I've done this before ... just interesting, especially since the years and ages perfectly overlap, and it was relevant in that year they shared the ballot ... Schilling vs Smoltz by age:

CS 21-24: 145 IP, 88 ERA+, 0.2 WAR
JS 21-24: 733 IP, 103 ERA+, 12.4 WAR

Not even close

CS 25-32: 1547 IP, 127 ERA+, 34 WAR
JS 25-32: 1681 IP, 131 ERA+, 31 WAR

Close. Schilling's WAR edge is due to a worse defense, Smoltz with the small IP edge. Largely a coin flip.

CS 33: 210 IP, 134 ERA+, 5 WAR
JS 33: hurt

CS 34-37: 911 IP, 150 ERA+, 31 WAR
JS 34-37: 285 IP, 162 ERA+, 7 WAR

The closer years, obviously Schilling in a landslide here. Schilling's numbers were ... not literally incredible but his RA9 went down substantially despite pitching in big hitters parks in front of below-average defenses. As much WAR in 4 years as in the 7 years of his "prime." On the other hand, it was still true that his home ERA was a good bit higher than his road ERA in those years so the parks had the expected effect.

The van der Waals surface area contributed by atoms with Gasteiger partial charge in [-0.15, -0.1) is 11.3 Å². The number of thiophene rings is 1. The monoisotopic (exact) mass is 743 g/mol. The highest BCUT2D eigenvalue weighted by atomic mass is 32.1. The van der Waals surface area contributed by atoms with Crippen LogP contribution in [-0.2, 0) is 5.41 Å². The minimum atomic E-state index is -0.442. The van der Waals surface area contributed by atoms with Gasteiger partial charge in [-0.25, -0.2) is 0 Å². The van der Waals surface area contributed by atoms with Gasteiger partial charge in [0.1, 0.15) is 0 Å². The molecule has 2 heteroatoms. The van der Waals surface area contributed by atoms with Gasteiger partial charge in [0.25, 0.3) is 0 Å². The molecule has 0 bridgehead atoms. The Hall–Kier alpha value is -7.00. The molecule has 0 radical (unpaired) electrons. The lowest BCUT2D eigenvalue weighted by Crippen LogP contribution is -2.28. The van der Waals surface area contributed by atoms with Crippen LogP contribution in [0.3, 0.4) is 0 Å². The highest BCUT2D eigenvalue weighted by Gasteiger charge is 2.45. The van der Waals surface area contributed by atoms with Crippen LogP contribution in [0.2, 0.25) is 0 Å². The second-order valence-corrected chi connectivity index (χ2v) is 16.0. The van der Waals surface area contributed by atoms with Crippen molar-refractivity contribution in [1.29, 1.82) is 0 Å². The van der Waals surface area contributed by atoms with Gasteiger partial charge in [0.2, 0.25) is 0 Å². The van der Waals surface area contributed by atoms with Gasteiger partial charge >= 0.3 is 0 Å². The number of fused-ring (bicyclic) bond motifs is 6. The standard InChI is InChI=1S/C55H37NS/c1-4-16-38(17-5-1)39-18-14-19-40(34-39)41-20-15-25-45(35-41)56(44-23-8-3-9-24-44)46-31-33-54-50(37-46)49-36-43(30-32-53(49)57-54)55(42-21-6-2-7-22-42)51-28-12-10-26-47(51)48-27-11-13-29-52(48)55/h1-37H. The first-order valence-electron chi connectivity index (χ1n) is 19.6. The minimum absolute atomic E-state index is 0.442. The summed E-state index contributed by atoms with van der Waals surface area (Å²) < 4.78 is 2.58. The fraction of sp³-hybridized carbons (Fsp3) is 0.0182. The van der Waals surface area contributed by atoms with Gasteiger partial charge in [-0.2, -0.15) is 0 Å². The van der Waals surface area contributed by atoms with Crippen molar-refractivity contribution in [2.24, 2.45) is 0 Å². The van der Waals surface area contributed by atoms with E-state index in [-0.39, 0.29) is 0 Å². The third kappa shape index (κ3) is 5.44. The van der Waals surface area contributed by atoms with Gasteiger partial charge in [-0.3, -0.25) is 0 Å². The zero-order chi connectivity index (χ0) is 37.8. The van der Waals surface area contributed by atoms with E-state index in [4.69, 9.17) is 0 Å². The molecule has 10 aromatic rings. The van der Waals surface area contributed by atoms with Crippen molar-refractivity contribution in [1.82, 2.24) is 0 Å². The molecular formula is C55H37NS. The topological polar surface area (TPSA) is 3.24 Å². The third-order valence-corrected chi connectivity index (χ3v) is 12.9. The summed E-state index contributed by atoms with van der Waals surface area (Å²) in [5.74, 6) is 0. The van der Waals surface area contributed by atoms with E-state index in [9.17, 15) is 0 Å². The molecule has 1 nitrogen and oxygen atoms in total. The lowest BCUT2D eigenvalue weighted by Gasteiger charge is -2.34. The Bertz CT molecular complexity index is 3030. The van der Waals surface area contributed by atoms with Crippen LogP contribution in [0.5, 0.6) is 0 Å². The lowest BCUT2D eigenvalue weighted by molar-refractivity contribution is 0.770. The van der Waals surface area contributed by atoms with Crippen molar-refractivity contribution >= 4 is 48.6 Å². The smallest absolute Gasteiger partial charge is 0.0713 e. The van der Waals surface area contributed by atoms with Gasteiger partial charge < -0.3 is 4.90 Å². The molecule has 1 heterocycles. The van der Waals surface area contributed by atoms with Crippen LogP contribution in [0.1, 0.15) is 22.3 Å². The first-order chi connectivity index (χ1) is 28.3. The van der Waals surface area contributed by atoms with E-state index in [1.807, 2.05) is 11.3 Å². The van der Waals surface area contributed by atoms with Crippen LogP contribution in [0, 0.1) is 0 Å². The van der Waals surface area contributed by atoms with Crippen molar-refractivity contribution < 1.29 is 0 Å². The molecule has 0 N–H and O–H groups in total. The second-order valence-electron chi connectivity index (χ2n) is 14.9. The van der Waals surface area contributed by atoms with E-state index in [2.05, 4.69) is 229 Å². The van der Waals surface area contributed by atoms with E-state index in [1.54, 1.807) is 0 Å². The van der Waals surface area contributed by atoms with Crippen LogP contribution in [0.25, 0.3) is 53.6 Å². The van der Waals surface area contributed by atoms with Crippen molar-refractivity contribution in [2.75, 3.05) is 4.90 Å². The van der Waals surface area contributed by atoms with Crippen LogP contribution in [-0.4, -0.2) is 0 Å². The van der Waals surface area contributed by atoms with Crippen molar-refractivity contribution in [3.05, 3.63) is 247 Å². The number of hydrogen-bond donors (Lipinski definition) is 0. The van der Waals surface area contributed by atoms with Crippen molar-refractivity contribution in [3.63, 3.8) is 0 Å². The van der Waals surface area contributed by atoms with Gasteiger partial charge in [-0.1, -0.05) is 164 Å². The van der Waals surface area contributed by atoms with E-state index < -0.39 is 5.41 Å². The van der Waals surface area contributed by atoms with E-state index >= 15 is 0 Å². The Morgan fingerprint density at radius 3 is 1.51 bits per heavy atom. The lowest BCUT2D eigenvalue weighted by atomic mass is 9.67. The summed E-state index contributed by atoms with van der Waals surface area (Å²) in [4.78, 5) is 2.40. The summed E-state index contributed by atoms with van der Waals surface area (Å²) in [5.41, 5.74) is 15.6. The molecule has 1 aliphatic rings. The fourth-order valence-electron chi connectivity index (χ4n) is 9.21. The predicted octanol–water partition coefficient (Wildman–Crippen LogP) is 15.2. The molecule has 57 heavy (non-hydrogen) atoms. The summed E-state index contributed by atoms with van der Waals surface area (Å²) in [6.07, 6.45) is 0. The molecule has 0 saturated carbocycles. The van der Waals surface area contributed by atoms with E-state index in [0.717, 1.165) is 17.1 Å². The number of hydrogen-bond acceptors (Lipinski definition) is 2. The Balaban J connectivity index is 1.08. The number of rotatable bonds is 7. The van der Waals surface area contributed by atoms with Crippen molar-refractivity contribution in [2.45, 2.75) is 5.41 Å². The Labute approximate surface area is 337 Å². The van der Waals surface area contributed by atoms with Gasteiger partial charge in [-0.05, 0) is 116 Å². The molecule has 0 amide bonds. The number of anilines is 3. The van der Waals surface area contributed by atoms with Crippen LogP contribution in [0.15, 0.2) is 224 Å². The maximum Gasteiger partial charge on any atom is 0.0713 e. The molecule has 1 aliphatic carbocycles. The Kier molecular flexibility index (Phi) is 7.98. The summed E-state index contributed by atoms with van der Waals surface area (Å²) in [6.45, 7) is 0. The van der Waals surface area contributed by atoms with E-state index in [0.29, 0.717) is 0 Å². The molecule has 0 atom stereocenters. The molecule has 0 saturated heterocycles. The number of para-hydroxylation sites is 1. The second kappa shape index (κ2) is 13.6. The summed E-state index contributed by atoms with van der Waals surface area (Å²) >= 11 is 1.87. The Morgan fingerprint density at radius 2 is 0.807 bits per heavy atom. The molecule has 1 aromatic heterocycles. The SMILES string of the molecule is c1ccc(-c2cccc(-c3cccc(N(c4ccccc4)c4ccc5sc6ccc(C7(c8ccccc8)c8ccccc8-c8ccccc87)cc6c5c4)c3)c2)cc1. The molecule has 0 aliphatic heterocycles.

CS 38+: 448 IP, 110 ERA+, 10 WAR
JS 38+: 773 IP, 124 ERA+, 16 WAR

So for the years when both were healthy and primarily starters, Smoltz had a healthy 59-44 WAR edge and about 1,000 more innings. During Smoltz's injury-affected years not only did Schilling obviously dominate in both IP and WAR due to being a SP but Schilling also hit his peak. Whether Smoltz really needed to spend 4 years as a closer (he was excellent) we'll never know and, of course, no reason to think Smoltz would have matched Schilling's peak.

Two careeers that are about as parallel as you get and, based on 15 of those 20 seasons, you'd take Smoltz, especially with that IP edge. Those other 5 seasons push Schilling out to a big career WAR edge while I suspect that Smoltz was actually the better pitcher in the absolute sense.